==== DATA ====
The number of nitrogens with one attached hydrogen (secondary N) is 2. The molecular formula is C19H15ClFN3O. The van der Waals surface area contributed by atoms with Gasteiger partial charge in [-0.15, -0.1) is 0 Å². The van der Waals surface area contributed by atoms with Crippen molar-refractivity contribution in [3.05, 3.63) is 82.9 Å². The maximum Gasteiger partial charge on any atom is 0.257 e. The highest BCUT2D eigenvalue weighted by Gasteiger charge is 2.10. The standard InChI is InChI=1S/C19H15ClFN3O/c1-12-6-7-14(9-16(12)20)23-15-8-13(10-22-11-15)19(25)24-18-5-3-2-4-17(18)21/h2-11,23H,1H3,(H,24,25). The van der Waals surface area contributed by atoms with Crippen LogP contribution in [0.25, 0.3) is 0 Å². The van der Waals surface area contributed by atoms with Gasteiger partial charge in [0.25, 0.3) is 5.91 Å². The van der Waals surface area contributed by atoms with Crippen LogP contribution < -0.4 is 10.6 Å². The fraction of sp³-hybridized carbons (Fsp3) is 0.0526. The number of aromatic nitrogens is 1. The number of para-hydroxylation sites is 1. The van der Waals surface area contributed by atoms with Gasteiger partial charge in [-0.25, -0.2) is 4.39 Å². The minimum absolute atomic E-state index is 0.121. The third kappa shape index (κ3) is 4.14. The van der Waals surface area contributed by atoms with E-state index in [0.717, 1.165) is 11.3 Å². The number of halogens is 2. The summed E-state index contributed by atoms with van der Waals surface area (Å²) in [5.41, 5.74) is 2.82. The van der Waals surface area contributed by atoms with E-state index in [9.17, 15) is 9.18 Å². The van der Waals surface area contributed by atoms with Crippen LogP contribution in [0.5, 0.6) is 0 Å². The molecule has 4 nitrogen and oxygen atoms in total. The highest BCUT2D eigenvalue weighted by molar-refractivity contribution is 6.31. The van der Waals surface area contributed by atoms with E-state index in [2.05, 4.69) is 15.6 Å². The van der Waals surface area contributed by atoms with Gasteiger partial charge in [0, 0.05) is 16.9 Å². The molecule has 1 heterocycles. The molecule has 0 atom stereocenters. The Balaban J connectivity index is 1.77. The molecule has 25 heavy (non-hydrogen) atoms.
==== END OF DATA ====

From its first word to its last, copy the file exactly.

The number of nitrogens with one attached hydrogen (secondary N) is 2. The molecular formula is C19H15ClFN3O. The van der Waals surface area contributed by atoms with Gasteiger partial charge in [-0.15, -0.1) is 0 Å². The van der Waals surface area contributed by atoms with Crippen molar-refractivity contribution in [3.05, 3.63) is 82.9 Å². The maximum Gasteiger partial charge on any atom is 0.257 e. The highest BCUT2D eigenvalue weighted by Gasteiger charge is 2.10. The standard InChI is InChI=1S/C19H15ClFN3O/c1-12-6-7-14(9-16(12)20)23-15-8-13(10-22-11-15)19(25)24-18-5-3-2-4-17(18)21/h2-11,23H,1H3,(H,24,25). The van der Waals surface area contributed by atoms with Crippen LogP contribution in [0.25, 0.3) is 0 Å². The van der Waals surface area contributed by atoms with Gasteiger partial charge in [0.25, 0.3) is 5.91 Å². The van der Waals surface area contributed by atoms with Crippen LogP contribution < -0.4 is 10.6 Å². The fraction of sp³-hybridized carbons (Fsp3) is 0.0526. The number of aromatic nitrogens is 1. The number of para-hydroxylation sites is 1. The van der Waals surface area contributed by atoms with Gasteiger partial charge in [-0.25, -0.2) is 4.39 Å². The minimum absolute atomic E-state index is 0.121. The third kappa shape index (κ3) is 4.14. The van der Waals surface area contributed by atoms with E-state index in [0.717, 1.165) is 11.3 Å². The number of halogens is 2. The summed E-state index contributed by atoms with van der Waals surface area (Å²) in [5.41, 5.74) is 2.82. The van der Waals surface area contributed by atoms with E-state index in [9.17, 15) is 9.18 Å². The van der Waals surface area contributed by atoms with Crippen LogP contribution in [0.5, 0.6) is 0 Å². The molecule has 4 nitrogen and oxygen atoms in total. The highest BCUT2D eigenvalue weighted by molar-refractivity contribution is 6.31. The van der Waals surface area contributed by atoms with E-state index in [2.05, 4.69) is 15.6 Å². The van der Waals surface area contributed by atoms with Gasteiger partial charge in [0, 0.05) is 16.9 Å². The molecule has 1 heterocycles. The molecule has 0 atom stereocenters. The Balaban J connectivity index is 1.77. The molecule has 25 heavy (non-hydrogen) atoms.